All in all, this is utterly farcical. You simply cannot move the proverbial goalposts midway through a season. Undoubtedly, Scottish Football needs to change if it is to move forward, both on and off of the field of play. However, this is not the way to do it. If things truly are to progress, then matters such as ticket prices, safe standing, television coverage, grass roots football, fan ownership, the introduction of a pyramid structure and the consistent and examinable financial management of our Clubs should be on the discussion table long before this proposal.
The three governing bodies, the Scottish Football Association, the Scottish Premier League and the Scottish Football league should be merged into one, singly accountable entity, not two as these proposals suggest. There should be a clear out of some of the dinosaurs who continue to stalk the corridors of power, and greater fan representation, even at the highest echelons of the game. Average Scottish Football supporters must be made to feel that their opinions truly matter, and that their voices can actually be heard.
Generally, when people rush tasks, in any walk of life, they are not completed to the same standard which they would have been had a more reasoned, measured approached been taken. I feel that this is clearly the case here, and I for one hope Celtic will vote against these proposals in the coming weeks.
Meanwhile, at Ibrox, James Traynor has taken up his role at the new Club, and treated us to a statement worthy of any propaganda outlet. Whilst ranting and raving away about how “sporting integrity” and the big bad boys at other clubs (with Celtic being the only one apparently worthy of a particular mention) were out to get the Old Club, Mr Traynor produces a few lines which are both inflammatory and vaguely threatening in their nature.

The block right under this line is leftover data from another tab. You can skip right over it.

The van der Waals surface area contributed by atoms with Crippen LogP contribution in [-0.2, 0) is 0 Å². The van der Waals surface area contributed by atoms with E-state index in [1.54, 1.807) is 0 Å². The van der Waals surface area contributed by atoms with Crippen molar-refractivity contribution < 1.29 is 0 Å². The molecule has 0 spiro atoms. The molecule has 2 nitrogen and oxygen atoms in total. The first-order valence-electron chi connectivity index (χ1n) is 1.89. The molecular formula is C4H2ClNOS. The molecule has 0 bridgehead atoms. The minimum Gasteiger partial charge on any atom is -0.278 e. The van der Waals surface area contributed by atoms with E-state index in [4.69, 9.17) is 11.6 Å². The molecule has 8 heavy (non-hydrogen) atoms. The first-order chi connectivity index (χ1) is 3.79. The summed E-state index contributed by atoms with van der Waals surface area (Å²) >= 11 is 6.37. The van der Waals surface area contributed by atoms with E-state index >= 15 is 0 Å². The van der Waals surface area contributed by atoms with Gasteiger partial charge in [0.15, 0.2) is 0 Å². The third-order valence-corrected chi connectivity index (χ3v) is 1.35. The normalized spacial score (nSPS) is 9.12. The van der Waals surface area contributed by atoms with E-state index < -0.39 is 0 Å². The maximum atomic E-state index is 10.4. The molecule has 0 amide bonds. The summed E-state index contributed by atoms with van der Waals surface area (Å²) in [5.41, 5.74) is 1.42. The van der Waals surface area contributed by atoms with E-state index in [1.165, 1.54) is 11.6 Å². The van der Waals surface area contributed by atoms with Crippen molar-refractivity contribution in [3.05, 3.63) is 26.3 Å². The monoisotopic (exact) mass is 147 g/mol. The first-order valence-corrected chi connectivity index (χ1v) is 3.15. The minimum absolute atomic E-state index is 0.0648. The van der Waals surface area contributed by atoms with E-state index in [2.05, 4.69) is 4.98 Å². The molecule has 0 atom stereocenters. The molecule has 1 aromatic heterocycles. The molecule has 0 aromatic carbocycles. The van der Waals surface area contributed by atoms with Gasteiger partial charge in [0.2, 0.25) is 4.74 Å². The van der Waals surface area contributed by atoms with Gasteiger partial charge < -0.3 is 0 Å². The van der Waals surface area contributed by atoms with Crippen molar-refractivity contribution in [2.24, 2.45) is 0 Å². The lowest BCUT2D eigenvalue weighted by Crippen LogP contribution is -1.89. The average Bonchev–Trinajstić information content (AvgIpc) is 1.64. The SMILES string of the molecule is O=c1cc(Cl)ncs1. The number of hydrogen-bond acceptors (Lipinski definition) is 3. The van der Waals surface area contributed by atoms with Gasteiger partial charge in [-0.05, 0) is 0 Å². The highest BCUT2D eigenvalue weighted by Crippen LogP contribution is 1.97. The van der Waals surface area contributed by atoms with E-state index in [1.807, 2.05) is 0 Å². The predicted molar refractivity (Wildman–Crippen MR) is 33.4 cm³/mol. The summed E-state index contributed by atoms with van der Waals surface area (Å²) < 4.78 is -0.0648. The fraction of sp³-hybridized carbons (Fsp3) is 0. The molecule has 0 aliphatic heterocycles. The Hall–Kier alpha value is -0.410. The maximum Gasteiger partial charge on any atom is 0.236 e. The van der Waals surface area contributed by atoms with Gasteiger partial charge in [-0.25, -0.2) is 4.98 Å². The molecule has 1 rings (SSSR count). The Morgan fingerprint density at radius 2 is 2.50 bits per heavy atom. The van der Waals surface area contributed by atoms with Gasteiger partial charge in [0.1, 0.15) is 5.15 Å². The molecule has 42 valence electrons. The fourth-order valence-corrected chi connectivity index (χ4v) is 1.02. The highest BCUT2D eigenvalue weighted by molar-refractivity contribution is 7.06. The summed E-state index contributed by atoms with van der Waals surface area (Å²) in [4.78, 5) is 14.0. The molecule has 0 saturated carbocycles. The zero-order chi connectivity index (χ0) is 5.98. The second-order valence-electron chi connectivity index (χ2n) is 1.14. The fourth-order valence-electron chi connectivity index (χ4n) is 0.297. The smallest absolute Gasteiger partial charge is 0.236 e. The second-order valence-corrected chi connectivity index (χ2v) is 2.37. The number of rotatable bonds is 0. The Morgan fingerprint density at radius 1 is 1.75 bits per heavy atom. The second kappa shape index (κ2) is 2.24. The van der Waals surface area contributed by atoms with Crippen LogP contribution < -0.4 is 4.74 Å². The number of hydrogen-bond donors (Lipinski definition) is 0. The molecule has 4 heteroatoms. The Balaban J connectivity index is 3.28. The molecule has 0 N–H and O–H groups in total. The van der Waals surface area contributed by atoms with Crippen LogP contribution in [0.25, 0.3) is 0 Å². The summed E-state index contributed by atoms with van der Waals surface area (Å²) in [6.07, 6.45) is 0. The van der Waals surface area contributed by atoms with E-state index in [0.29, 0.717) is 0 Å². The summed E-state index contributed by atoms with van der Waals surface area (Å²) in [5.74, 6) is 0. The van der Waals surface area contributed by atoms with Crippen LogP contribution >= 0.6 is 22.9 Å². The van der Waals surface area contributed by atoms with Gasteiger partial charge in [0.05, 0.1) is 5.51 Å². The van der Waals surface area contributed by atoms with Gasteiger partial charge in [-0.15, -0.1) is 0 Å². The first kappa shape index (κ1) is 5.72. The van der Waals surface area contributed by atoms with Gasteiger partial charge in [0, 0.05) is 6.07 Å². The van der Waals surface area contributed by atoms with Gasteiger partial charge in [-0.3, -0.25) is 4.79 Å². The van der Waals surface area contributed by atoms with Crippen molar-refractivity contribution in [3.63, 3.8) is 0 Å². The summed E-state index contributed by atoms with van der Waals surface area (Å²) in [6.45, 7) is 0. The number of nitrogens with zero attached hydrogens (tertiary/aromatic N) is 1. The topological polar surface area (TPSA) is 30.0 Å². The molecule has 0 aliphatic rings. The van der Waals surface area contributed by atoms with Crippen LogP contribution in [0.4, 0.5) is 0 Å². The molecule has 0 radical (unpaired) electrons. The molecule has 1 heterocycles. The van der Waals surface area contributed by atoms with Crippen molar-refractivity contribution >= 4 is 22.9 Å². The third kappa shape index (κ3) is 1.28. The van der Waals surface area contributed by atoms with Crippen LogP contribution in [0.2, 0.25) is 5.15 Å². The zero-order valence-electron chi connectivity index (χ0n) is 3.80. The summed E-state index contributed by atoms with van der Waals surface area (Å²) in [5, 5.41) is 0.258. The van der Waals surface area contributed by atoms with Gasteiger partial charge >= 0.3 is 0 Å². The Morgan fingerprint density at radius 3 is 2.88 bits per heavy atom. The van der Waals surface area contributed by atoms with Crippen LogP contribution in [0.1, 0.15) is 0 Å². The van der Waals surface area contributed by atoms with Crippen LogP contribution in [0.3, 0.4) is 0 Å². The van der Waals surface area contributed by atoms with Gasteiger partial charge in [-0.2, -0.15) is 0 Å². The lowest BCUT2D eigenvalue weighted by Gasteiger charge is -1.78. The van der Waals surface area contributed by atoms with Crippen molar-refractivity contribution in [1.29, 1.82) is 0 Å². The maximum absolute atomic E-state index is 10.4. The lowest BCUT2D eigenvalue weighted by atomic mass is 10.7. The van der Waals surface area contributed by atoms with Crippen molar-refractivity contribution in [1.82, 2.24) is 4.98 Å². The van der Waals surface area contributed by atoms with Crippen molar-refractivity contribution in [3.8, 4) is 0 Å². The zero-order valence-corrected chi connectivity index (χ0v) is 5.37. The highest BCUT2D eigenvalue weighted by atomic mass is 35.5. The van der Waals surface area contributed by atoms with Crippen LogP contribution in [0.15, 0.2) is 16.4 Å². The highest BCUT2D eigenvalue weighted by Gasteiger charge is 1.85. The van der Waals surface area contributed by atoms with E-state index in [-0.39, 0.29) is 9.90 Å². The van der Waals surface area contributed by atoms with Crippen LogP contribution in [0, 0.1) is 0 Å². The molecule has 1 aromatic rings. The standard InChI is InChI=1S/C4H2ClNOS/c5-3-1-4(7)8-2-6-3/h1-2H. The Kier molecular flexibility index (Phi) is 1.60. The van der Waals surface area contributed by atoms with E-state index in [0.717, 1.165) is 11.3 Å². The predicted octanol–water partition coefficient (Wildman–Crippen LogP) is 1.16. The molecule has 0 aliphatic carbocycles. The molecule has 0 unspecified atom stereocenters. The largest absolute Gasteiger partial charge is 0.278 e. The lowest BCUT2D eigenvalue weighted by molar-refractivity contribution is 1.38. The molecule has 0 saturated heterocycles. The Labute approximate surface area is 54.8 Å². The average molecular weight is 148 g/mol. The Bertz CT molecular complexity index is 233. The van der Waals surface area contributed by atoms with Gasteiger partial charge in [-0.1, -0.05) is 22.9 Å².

Before discussing this though, he describes those articles which, in his somewhat bizarre view of the world, attempted to hurt the old Club as “…blogs clattered out by individuals who are no better than semi-literate.” Well, Mr Traynor, thank you for that ringing endorsement.
Continuing on the main issues I alluded to previously, Mr Traynor states: “Word of advice gentlemen. From now on be very careful when talking or writing about this club. To paraphrase something said about another club, Rangers will not be treated less than others. And although there is no desire to pick fights, be assured that no one will attack Rangers with impunity.”
Now, I’ll largely leave you to draw your own conclusions here, but I feel this is the sort of statement which you would expect to see on an unofficial supporters’ website, not the new Club’s own official outlet. Clearly, the superiority complex and bravado which were once badges of honour displayed by the old Club are traits which have remained strong within Ibrox Stadium, even through the bad times.
He then finishes with a rather amusing statement, “Tolerance and sanity. That’s what Rangers will demonstrate and maintain, especially when back at the summit. After all, someone has to. 12-12-18. Dear God.”
“Tolerance and sanity” Mr Traynor? This coming from the man who once described a favourite of the old Club’s support, the “Famine Song”, as “banter”? Incredible.
In summary, the outbreak of lunacy continues across the south side of Glasgow, and if it is not contained soon, then I fear all of those with an interest in Scottish Football may well see the negative results in the years to come.
Anyway, that’ll do me for now. After all, it’s a real struggle for a semi-literate individual like myself to pen an article such as this. Now, where’s my Lego? Quite impressive don’t you think? It even has a floating pitch!